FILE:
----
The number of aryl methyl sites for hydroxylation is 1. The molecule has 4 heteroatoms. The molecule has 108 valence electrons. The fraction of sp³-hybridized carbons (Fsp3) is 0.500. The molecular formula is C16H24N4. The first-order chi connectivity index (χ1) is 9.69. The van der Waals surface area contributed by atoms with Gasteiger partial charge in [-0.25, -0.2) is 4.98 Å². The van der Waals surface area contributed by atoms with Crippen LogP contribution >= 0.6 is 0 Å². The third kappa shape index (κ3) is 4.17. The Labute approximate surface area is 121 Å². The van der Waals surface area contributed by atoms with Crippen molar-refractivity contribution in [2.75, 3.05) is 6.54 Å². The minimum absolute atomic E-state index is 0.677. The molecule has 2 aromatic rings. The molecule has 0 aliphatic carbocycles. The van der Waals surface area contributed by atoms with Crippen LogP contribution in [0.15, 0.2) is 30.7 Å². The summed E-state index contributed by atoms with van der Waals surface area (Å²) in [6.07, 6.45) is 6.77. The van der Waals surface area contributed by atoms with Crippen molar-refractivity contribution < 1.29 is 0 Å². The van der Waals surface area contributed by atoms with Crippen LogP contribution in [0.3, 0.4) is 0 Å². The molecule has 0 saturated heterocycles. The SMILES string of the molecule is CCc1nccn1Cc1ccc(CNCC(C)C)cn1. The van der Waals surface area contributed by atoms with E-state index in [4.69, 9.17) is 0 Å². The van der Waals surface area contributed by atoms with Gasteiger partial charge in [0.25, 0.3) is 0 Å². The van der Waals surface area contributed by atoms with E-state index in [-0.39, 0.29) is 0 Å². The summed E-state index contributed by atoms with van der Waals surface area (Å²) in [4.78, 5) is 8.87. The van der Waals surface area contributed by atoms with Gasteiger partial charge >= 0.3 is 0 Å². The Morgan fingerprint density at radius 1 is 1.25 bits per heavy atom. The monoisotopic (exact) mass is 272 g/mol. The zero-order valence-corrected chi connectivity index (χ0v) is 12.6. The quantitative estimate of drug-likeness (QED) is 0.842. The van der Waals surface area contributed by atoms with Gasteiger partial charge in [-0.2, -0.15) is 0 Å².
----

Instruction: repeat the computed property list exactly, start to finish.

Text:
The number of aryl methyl sites for hydroxylation is 1. The molecule has 4 heteroatoms. The molecule has 108 valence electrons. The fraction of sp³-hybridized carbons (Fsp3) is 0.500. The molecular formula is C16H24N4. The first-order chi connectivity index (χ1) is 9.69. The van der Waals surface area contributed by atoms with Gasteiger partial charge in [-0.25, -0.2) is 4.98 Å². The van der Waals surface area contributed by atoms with Crippen LogP contribution >= 0.6 is 0 Å². The third kappa shape index (κ3) is 4.17. The Labute approximate surface area is 121 Å². The van der Waals surface area contributed by atoms with Crippen molar-refractivity contribution in [2.75, 3.05) is 6.54 Å². The minimum absolute atomic E-state index is 0.677. The molecule has 2 aromatic rings. The molecule has 0 aliphatic carbocycles. The van der Waals surface area contributed by atoms with Crippen LogP contribution in [0.15, 0.2) is 30.7 Å². The summed E-state index contributed by atoms with van der Waals surface area (Å²) in [6.07, 6.45) is 6.77. The van der Waals surface area contributed by atoms with Crippen molar-refractivity contribution < 1.29 is 0 Å². The van der Waals surface area contributed by atoms with Crippen LogP contribution in [0.3, 0.4) is 0 Å². The molecule has 0 saturated heterocycles. The SMILES string of the molecule is CCc1nccn1Cc1ccc(CNCC(C)C)cn1. The van der Waals surface area contributed by atoms with E-state index in [4.69, 9.17) is 0 Å². The van der Waals surface area contributed by atoms with Gasteiger partial charge in [0.25, 0.3) is 0 Å². The van der Waals surface area contributed by atoms with E-state index in [-0.39, 0.29) is 0 Å². The summed E-state index contributed by atoms with van der Waals surface area (Å²) in [4.78, 5) is 8.87. The van der Waals surface area contributed by atoms with Gasteiger partial charge >= 0.3 is 0 Å². The Morgan fingerprint density at radius 1 is 1.25 bits per heavy atom. The monoisotopic (exact) mass is 272 g/mol. The zero-order valence-corrected chi connectivity index (χ0v) is 12.6. The quantitative estimate of drug-likeness (QED) is 0.842. The van der Waals surface area contributed by atoms with Gasteiger partial charge in [-0.2, -0.15) is 0 Å².